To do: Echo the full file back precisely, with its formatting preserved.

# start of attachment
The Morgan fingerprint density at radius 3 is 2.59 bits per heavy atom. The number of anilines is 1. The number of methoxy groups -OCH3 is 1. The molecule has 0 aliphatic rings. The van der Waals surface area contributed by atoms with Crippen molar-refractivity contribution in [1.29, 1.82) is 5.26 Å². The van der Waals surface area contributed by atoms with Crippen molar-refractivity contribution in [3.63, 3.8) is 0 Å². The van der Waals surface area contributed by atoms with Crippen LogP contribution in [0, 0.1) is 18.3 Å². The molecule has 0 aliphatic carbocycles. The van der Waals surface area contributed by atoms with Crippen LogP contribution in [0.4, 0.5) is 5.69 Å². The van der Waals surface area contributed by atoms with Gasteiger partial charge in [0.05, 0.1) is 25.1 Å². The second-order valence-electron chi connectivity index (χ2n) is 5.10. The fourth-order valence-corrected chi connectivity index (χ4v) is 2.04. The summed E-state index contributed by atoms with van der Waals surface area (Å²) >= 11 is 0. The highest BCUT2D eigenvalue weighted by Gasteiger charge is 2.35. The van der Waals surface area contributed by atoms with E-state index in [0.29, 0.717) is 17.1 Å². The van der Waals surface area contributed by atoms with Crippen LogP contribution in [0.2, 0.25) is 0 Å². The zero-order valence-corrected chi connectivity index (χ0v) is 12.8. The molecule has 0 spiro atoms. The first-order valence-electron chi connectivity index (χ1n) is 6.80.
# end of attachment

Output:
The Morgan fingerprint density at radius 3 is 2.59 bits per heavy atom. The number of anilines is 1. The number of methoxy groups -OCH3 is 1. The molecule has 0 aliphatic rings. The van der Waals surface area contributed by atoms with Crippen molar-refractivity contribution in [1.29, 1.82) is 5.26 Å². The van der Waals surface area contributed by atoms with Crippen molar-refractivity contribution in [3.63, 3.8) is 0 Å². The van der Waals surface area contributed by atoms with Crippen LogP contribution in [0, 0.1) is 18.3 Å². The molecule has 0 aliphatic carbocycles. The van der Waals surface area contributed by atoms with Crippen LogP contribution in [0.4, 0.5) is 5.69 Å². The van der Waals surface area contributed by atoms with Gasteiger partial charge in [0.05, 0.1) is 25.1 Å². The second-order valence-electron chi connectivity index (χ2n) is 5.10. The fourth-order valence-corrected chi connectivity index (χ4v) is 2.04. The summed E-state index contributed by atoms with van der Waals surface area (Å²) >= 11 is 0. The highest BCUT2D eigenvalue weighted by Gasteiger charge is 2.35. The van der Waals surface area contributed by atoms with E-state index in [0.29, 0.717) is 17.1 Å². The van der Waals surface area contributed by atoms with Crippen LogP contribution in [0.2, 0.25) is 0 Å². The zero-order valence-corrected chi connectivity index (χ0v) is 12.8. The molecule has 0 spiro atoms. The first-order valence-electron chi connectivity index (χ1n) is 6.80.